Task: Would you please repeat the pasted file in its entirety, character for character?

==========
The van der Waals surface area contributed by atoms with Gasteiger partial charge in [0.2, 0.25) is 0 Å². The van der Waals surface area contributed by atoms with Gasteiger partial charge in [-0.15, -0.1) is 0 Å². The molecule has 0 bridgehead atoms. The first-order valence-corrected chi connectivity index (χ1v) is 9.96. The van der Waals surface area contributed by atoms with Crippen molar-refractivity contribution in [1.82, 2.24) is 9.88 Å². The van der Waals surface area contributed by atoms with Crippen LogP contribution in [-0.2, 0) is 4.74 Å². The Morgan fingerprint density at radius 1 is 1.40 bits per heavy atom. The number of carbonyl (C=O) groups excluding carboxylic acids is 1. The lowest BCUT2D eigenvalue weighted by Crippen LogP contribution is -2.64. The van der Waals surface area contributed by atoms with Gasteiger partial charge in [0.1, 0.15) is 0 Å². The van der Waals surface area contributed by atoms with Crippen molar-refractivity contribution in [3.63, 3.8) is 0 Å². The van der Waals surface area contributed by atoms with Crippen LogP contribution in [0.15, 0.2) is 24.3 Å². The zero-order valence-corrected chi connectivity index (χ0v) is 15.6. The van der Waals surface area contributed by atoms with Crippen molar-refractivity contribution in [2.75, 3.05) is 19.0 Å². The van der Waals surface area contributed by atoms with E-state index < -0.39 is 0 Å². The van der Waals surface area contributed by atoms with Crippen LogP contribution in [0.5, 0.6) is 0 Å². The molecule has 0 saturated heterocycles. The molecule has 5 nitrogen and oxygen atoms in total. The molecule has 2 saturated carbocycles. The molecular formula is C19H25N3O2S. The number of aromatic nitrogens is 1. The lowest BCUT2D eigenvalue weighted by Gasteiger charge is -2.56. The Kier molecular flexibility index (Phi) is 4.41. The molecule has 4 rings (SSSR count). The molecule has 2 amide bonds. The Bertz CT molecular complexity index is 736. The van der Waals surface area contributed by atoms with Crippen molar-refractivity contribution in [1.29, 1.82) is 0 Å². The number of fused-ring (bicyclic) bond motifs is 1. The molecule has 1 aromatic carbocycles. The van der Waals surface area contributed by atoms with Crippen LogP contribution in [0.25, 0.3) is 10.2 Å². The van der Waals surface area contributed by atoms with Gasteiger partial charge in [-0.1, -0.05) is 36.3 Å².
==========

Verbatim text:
The van der Waals surface area contributed by atoms with Gasteiger partial charge in [0.2, 0.25) is 0 Å². The van der Waals surface area contributed by atoms with Gasteiger partial charge in [-0.15, -0.1) is 0 Å². The molecule has 0 bridgehead atoms. The first-order valence-corrected chi connectivity index (χ1v) is 9.96. The van der Waals surface area contributed by atoms with Crippen molar-refractivity contribution in [1.82, 2.24) is 9.88 Å². The van der Waals surface area contributed by atoms with Crippen LogP contribution in [-0.2, 0) is 4.74 Å². The Morgan fingerprint density at radius 1 is 1.40 bits per heavy atom. The number of carbonyl (C=O) groups excluding carboxylic acids is 1. The lowest BCUT2D eigenvalue weighted by Crippen LogP contribution is -2.64. The van der Waals surface area contributed by atoms with Gasteiger partial charge in [0.1, 0.15) is 0 Å². The van der Waals surface area contributed by atoms with Crippen molar-refractivity contribution in [3.63, 3.8) is 0 Å². The van der Waals surface area contributed by atoms with Crippen LogP contribution in [0.15, 0.2) is 24.3 Å². The zero-order valence-corrected chi connectivity index (χ0v) is 15.6. The van der Waals surface area contributed by atoms with Crippen molar-refractivity contribution in [2.75, 3.05) is 19.0 Å². The van der Waals surface area contributed by atoms with E-state index < -0.39 is 0 Å². The van der Waals surface area contributed by atoms with Crippen LogP contribution in [0.5, 0.6) is 0 Å². The molecule has 0 saturated heterocycles. The molecule has 5 nitrogen and oxygen atoms in total. The molecule has 2 saturated carbocycles. The molecular formula is C19H25N3O2S. The number of aromatic nitrogens is 1. The lowest BCUT2D eigenvalue weighted by Gasteiger charge is -2.56. The Kier molecular flexibility index (Phi) is 4.41. The molecule has 4 rings (SSSR count). The molecule has 2 amide bonds. The Bertz CT molecular complexity index is 736. The van der Waals surface area contributed by atoms with Crippen molar-refractivity contribution in [1.29, 1.82) is 0 Å². The number of fused-ring (bicyclic) bond motifs is 1. The molecule has 1 aromatic carbocycles. The van der Waals surface area contributed by atoms with Crippen LogP contribution in [0.25, 0.3) is 10.2 Å². The van der Waals surface area contributed by atoms with Gasteiger partial charge in [-0.1, -0.05) is 36.3 Å².